A call to truth-telling and repentance from The Native American Caucus of The United Methodist Church

As United Methodists begin to understand the historical role the church has played in generations of colonization and harm to Native American peoples, a petition has emerged, calling on churches to tell the truth and repent for their historical role in the loss of countless lives and devastation of rich indigenous cultures.

Greater Northwest Area Bishop Elaine JW Stanovsky has signed the petition, as has Rev. Dr. Allen Buck, director of the GNW Circle of Indigenous Ministries and other leaders in the GNW Episcopal Area.

“Join with us in calling for deeply transparent exploration and truth-telling about our role and complicity in taking land, culture, resources and children from the First Peoples here and around the globe,” said Buck, a citizen of the Cherokee Nation who also pastors Great Spirit UMC in Portland. “The Church has helped build and maintain systems which prioritize and benefit ‘whiteness’ – contributing to trauma that impacts generations of Indigenous people.”

At the heart of the petition is the fact that the remains of thousands of Native American children are located in mass burial sites at boarding schools across North America. Most of those boarding schools were operated by churches – including predecessors of The United Methodist Church  – and served as places of abuse and terror for generations of Native American children.

History has revealed that these boarding schools were used to abuse hundreds of thousands of Native American children who were removed – often violently – from their homes and families and placed in these schools in the years between 1869 and the 1960s. There were 367 government-funded Native American Indian Board Schools, according to the National Native American Boarding School Healing Coalition and many of those schools were run by churches.

Children at these schools were regularly beaten, had their hair forcefully cut and their sacred traditions, languages and identities stolen or destroyed. They were abused physically, emotionally and sexually and were abused or mutilated for speaking their native languages.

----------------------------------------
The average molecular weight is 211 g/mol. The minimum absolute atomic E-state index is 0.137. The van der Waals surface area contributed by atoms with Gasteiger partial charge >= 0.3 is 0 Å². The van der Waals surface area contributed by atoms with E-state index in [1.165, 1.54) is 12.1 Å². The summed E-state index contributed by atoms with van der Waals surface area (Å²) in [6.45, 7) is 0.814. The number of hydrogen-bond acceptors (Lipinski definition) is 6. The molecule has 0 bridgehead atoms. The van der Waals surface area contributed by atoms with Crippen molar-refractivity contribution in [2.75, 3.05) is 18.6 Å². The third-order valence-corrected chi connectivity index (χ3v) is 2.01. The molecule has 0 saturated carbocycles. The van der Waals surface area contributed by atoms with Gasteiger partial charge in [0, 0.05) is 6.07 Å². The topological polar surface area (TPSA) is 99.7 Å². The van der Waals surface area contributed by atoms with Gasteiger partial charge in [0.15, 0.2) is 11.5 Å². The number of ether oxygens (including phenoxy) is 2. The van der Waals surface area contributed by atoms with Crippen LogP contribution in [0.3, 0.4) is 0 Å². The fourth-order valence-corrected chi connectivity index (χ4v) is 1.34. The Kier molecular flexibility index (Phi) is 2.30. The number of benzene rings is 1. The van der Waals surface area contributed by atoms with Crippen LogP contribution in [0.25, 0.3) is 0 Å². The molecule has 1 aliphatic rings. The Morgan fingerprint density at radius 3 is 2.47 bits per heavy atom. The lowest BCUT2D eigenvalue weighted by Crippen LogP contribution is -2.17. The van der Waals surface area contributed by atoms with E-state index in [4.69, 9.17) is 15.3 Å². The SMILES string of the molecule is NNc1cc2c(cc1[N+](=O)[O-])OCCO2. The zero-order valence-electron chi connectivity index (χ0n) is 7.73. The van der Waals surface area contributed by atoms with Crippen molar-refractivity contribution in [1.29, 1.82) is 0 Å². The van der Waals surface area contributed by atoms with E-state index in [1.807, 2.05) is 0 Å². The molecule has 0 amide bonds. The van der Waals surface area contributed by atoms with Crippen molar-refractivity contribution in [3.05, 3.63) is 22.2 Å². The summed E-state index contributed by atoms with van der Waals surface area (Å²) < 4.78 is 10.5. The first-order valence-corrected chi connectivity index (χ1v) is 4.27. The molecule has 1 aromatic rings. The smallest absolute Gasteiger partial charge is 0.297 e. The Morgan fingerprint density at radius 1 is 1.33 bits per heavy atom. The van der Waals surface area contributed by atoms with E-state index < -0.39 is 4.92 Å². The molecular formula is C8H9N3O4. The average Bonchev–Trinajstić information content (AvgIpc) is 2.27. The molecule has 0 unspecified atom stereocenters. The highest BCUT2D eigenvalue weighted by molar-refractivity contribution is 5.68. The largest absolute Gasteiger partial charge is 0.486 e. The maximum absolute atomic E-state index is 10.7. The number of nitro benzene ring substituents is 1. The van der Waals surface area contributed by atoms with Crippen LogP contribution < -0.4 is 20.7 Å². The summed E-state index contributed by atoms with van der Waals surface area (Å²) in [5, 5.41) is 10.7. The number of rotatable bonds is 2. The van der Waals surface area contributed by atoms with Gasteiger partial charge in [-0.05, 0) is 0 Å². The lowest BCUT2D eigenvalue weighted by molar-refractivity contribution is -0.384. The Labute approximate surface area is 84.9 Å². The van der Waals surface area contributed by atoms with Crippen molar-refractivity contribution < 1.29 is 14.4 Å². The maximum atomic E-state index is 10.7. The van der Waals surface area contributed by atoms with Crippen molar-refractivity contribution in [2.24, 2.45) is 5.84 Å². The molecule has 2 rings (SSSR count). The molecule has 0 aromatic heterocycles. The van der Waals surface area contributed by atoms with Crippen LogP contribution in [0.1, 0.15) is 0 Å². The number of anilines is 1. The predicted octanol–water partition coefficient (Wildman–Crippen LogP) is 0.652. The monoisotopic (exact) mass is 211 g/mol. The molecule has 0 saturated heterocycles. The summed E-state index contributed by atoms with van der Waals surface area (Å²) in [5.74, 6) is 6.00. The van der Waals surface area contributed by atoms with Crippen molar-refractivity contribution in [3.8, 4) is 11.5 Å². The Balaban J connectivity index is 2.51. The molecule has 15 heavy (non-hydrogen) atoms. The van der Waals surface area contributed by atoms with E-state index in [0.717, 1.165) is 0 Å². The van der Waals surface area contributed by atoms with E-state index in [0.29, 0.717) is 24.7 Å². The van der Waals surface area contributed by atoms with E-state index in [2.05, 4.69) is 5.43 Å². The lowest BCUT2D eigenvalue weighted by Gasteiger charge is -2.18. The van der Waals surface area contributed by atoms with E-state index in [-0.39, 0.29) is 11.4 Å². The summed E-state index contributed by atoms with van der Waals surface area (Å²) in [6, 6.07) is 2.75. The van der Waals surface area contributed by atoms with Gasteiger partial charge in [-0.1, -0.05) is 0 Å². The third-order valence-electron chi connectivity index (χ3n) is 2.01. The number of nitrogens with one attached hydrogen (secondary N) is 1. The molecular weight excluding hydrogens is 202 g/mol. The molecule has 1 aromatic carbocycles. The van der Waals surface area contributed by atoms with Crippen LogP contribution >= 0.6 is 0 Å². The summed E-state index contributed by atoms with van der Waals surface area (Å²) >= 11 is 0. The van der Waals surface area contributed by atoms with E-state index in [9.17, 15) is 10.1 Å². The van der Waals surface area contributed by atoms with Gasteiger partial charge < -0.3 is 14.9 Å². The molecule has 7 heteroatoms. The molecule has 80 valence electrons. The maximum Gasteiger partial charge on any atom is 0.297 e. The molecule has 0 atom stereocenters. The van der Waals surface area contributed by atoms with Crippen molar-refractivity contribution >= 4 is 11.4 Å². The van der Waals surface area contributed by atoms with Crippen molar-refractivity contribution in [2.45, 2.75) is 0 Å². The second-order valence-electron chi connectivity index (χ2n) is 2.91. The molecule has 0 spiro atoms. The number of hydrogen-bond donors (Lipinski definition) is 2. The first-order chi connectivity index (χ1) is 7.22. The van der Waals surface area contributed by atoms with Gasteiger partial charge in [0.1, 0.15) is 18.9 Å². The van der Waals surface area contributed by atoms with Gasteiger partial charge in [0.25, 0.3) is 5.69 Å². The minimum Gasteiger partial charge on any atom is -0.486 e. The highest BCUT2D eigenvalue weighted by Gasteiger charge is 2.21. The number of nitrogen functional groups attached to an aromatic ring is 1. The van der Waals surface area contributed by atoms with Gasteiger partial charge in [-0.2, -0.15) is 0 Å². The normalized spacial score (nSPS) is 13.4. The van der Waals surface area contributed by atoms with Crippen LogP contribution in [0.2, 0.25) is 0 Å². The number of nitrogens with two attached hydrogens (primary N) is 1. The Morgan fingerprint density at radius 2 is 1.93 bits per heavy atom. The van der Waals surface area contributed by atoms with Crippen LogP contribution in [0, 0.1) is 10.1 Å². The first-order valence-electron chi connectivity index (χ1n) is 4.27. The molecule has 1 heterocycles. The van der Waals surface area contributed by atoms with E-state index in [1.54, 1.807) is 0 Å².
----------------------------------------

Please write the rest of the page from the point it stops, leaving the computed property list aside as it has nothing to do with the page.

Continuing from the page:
This petition calls for churches to commit to discovering the locations and records of Methodist run boarding schools and search the physical properties for mass graves “by whatever means necessary” and to listen to and collect the stories from family members whose ancestors were impacted by a Methodist boarding school.

The petition also calls on The United Methodist Church to set aside October 6 as a day of remembrance as part of The Boarding School Healing Project. On Oct. 6, 1879, Gen. Richard Pratt took children from the First Nations and opened the boarding school in Carlisle, Penn. Because of this date and recent gravesite discoveries, the petitioners ask The UMC to observe Oct. 6, 2021 as a “Day of Truth and Repentance for Our Children.”

Stanovsky urges United Methodists and others in the GNW Area to sign the petition as an act of repentance and a commitment to continuing the long work of addressing the historical harms the church has caused for generations of Native Americans.

“This is just the first step in many acts of repentance we must commit to listen to the voices of Native American neighbors, to acknowledge the sins embedded in the teachings and actions of Christian churches and to repent of these sins as a Church, and followers of Christ, to begin addressing the generational atrocities the church has committed,” she said. “There is much, much more work to be done. It is about becoming trustworthy in our relationships with people whose trust has been deeply betrayed time and time again.  It goes far beyond putting names to a statement.  It requires deep soul searching to understand what went wrong among followers of Jesus.”

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